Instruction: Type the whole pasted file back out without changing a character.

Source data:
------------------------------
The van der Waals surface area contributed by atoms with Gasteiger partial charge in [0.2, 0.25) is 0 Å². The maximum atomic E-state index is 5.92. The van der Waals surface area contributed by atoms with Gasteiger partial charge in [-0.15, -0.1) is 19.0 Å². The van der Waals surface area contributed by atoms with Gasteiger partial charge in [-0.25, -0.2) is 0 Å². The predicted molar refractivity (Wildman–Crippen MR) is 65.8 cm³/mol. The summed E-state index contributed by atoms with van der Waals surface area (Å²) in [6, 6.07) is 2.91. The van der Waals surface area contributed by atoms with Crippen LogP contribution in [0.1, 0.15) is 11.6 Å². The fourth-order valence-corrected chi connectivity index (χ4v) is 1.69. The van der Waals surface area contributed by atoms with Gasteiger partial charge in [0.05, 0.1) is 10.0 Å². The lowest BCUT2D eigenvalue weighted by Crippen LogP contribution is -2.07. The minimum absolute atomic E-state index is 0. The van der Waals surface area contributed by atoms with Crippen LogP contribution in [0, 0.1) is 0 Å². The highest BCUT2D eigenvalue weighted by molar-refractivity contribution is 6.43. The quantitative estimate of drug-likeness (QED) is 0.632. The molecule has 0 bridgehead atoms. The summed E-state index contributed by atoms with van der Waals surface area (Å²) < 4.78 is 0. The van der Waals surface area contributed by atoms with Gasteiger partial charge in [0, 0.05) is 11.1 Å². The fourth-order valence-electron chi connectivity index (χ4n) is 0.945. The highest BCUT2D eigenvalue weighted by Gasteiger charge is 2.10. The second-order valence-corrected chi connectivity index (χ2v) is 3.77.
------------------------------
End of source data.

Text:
The van der Waals surface area contributed by atoms with Gasteiger partial charge in [0.2, 0.25) is 0 Å². The maximum atomic E-state index is 5.92. The van der Waals surface area contributed by atoms with Gasteiger partial charge in [-0.15, -0.1) is 19.0 Å². The van der Waals surface area contributed by atoms with Gasteiger partial charge in [-0.25, -0.2) is 0 Å². The predicted molar refractivity (Wildman–Crippen MR) is 65.8 cm³/mol. The summed E-state index contributed by atoms with van der Waals surface area (Å²) in [6, 6.07) is 2.91. The van der Waals surface area contributed by atoms with Crippen LogP contribution in [0.1, 0.15) is 11.6 Å². The fourth-order valence-corrected chi connectivity index (χ4v) is 1.69. The van der Waals surface area contributed by atoms with Gasteiger partial charge in [0.05, 0.1) is 10.0 Å². The lowest BCUT2D eigenvalue weighted by Crippen LogP contribution is -2.07. The minimum absolute atomic E-state index is 0. The van der Waals surface area contributed by atoms with Crippen LogP contribution in [0, 0.1) is 0 Å². The highest BCUT2D eigenvalue weighted by molar-refractivity contribution is 6.43. The quantitative estimate of drug-likeness (QED) is 0.632. The molecule has 0 bridgehead atoms. The summed E-state index contributed by atoms with van der Waals surface area (Å²) < 4.78 is 0. The van der Waals surface area contributed by atoms with Gasteiger partial charge in [0, 0.05) is 11.1 Å². The fourth-order valence-electron chi connectivity index (χ4n) is 0.945. The highest BCUT2D eigenvalue weighted by Gasteiger charge is 2.10. The second-order valence-corrected chi connectivity index (χ2v) is 3.77.